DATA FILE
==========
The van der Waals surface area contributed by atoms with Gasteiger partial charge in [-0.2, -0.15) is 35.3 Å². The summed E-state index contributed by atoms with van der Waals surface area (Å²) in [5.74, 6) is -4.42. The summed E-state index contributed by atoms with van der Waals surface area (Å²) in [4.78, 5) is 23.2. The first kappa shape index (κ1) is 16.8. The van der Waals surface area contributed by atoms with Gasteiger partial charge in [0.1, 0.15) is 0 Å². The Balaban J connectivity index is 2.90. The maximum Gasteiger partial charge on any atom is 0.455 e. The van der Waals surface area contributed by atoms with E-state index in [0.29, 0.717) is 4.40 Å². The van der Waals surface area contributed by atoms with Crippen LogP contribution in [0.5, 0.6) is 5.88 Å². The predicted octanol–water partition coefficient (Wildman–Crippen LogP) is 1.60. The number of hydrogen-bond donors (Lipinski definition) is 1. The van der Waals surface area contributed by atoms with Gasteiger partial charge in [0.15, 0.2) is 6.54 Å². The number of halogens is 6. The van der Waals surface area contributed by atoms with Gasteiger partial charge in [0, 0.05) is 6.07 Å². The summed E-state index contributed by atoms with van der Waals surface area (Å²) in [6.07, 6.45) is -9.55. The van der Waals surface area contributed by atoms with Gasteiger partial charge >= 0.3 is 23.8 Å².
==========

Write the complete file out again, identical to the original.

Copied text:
The van der Waals surface area contributed by atoms with Gasteiger partial charge in [-0.2, -0.15) is 35.3 Å². The summed E-state index contributed by atoms with van der Waals surface area (Å²) in [5.74, 6) is -4.42. The summed E-state index contributed by atoms with van der Waals surface area (Å²) in [4.78, 5) is 23.2. The first kappa shape index (κ1) is 16.8. The van der Waals surface area contributed by atoms with Gasteiger partial charge in [0.1, 0.15) is 0 Å². The Balaban J connectivity index is 2.90. The maximum Gasteiger partial charge on any atom is 0.455 e. The van der Waals surface area contributed by atoms with E-state index in [0.29, 0.717) is 4.40 Å². The van der Waals surface area contributed by atoms with Crippen LogP contribution in [0.5, 0.6) is 5.88 Å². The predicted octanol–water partition coefficient (Wildman–Crippen LogP) is 1.60. The number of hydrogen-bond donors (Lipinski definition) is 1. The van der Waals surface area contributed by atoms with Gasteiger partial charge in [0.15, 0.2) is 6.54 Å². The number of halogens is 6. The van der Waals surface area contributed by atoms with Gasteiger partial charge in [0, 0.05) is 6.07 Å². The summed E-state index contributed by atoms with van der Waals surface area (Å²) in [6.07, 6.45) is -9.55. The van der Waals surface area contributed by atoms with Gasteiger partial charge >= 0.3 is 23.8 Å².